SA: You know, it really wasn’t and I think because we had such a slow build in our relationshipI already knew she was trying to have kids so when it became us together, it was just sort of what she was already in the middle of. It was so serious so soon with all of that, because when that happened in the film with the surrogate, we’d only been together for two months. So it was a very intense way to start off our relationship and especially because it shifted into, “Are we doing this together? Is this yours? Are we having kids?” It was such a tricky sort of thing to navigate, and also simple in that we both wanted kids and it would have been great. But it was tricky.

 

AE: Any updates on that front you want to give?

SA: I’m sure it’s what Tig said, which is we are very much in the process of doing that but not sharing the “how.” We’re working on it.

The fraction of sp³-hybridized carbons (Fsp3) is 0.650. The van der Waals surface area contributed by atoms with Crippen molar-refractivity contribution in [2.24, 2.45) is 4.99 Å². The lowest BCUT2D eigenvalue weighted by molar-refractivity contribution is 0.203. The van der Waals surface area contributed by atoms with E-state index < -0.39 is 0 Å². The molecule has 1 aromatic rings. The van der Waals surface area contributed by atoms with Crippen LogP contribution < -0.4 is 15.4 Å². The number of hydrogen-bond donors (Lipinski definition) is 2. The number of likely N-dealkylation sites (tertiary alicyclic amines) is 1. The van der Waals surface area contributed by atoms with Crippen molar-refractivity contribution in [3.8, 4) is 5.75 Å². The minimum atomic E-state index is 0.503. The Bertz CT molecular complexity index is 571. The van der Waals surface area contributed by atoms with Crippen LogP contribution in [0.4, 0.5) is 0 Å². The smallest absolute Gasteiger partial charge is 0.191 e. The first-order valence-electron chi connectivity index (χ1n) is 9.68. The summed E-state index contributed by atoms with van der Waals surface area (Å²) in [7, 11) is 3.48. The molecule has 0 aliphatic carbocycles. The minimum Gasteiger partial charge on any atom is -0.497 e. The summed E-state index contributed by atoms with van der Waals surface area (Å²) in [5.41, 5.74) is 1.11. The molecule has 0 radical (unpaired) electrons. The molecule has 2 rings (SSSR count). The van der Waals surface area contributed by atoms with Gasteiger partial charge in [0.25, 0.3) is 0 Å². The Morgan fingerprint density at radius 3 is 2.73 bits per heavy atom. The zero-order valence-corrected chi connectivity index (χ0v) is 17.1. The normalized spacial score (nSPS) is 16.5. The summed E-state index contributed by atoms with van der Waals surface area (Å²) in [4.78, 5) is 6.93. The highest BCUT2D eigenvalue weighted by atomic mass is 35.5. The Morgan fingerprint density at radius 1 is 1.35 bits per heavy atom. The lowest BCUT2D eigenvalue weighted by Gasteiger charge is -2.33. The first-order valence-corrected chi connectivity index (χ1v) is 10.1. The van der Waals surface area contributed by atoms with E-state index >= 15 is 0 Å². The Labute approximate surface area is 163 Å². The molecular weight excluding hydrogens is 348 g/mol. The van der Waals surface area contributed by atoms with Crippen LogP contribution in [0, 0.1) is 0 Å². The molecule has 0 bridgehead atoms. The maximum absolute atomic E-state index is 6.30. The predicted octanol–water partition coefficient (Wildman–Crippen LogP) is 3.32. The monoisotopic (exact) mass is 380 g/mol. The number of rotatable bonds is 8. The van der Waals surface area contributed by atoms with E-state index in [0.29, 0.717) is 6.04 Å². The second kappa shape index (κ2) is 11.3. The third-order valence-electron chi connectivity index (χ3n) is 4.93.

AE: Even though the film is about Tig, it’s kind of an unofficial coming out for you. How did you feel about that being a part of it?

SA: That’s what’s so strange about it because I didn’t even think about that, actually. It was my own personal thing and now it’s in the documentary, I’m like “Oh my god—it’s now this thing that other people are asking me about and relating to.” I’m sort of happy about it because it was so surprisingly difficult and even since that time two years ago, I feel like the world has shifted exponentially in that area. And I can’t believe how hard that was for me and how easy it should have been. It’s funny because I didn’t ever feel like I was coming out because I never thought I was gay. So it’s like even in telling my parents, it was never that moment of like, “Oh my god, I’m finally gonna share this and act on it.” It was the actual revelation within myself.